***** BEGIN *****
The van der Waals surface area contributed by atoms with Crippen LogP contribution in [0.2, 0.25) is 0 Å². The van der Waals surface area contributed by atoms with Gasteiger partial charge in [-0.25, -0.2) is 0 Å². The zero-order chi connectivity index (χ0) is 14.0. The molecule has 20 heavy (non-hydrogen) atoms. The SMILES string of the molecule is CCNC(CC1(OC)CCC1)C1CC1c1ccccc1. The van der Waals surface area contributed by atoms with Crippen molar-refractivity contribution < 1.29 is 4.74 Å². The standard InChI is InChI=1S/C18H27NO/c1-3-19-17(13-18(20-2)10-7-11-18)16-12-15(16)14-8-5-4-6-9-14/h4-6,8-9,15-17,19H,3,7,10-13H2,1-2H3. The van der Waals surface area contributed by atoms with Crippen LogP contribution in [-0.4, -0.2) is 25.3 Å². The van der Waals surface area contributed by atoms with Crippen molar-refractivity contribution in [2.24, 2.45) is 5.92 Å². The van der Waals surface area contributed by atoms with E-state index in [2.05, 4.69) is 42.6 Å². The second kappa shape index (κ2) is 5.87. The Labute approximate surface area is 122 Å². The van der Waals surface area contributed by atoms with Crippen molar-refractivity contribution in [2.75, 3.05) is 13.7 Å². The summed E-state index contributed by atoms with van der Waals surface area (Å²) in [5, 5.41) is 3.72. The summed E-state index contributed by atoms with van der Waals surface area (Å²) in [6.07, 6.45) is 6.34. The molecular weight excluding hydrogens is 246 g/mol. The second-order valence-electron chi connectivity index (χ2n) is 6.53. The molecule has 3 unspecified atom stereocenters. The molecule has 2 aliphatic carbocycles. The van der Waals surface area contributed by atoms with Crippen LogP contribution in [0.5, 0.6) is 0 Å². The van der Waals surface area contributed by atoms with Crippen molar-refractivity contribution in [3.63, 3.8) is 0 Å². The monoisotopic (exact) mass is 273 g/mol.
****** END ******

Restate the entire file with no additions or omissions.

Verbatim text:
The van der Waals surface area contributed by atoms with Crippen LogP contribution in [0.2, 0.25) is 0 Å². The van der Waals surface area contributed by atoms with Gasteiger partial charge in [-0.25, -0.2) is 0 Å². The zero-order chi connectivity index (χ0) is 14.0. The molecule has 20 heavy (non-hydrogen) atoms. The SMILES string of the molecule is CCNC(CC1(OC)CCC1)C1CC1c1ccccc1. The van der Waals surface area contributed by atoms with Crippen molar-refractivity contribution < 1.29 is 4.74 Å². The standard InChI is InChI=1S/C18H27NO/c1-3-19-17(13-18(20-2)10-7-11-18)16-12-15(16)14-8-5-4-6-9-14/h4-6,8-9,15-17,19H,3,7,10-13H2,1-2H3. The van der Waals surface area contributed by atoms with Crippen LogP contribution in [-0.4, -0.2) is 25.3 Å². The van der Waals surface area contributed by atoms with Crippen molar-refractivity contribution in [2.24, 2.45) is 5.92 Å². The van der Waals surface area contributed by atoms with E-state index in [2.05, 4.69) is 42.6 Å². The second kappa shape index (κ2) is 5.87. The Labute approximate surface area is 122 Å². The van der Waals surface area contributed by atoms with Crippen molar-refractivity contribution in [2.75, 3.05) is 13.7 Å². The summed E-state index contributed by atoms with van der Waals surface area (Å²) in [5, 5.41) is 3.72. The summed E-state index contributed by atoms with van der Waals surface area (Å²) in [6.07, 6.45) is 6.34. The molecular weight excluding hydrogens is 246 g/mol. The second-order valence-electron chi connectivity index (χ2n) is 6.53. The molecule has 3 unspecified atom stereocenters. The molecule has 2 aliphatic carbocycles. The van der Waals surface area contributed by atoms with Crippen LogP contribution in [0.5, 0.6) is 0 Å². The van der Waals surface area contributed by atoms with Crippen molar-refractivity contribution in [3.63, 3.8) is 0 Å². The monoisotopic (exact) mass is 273 g/mol.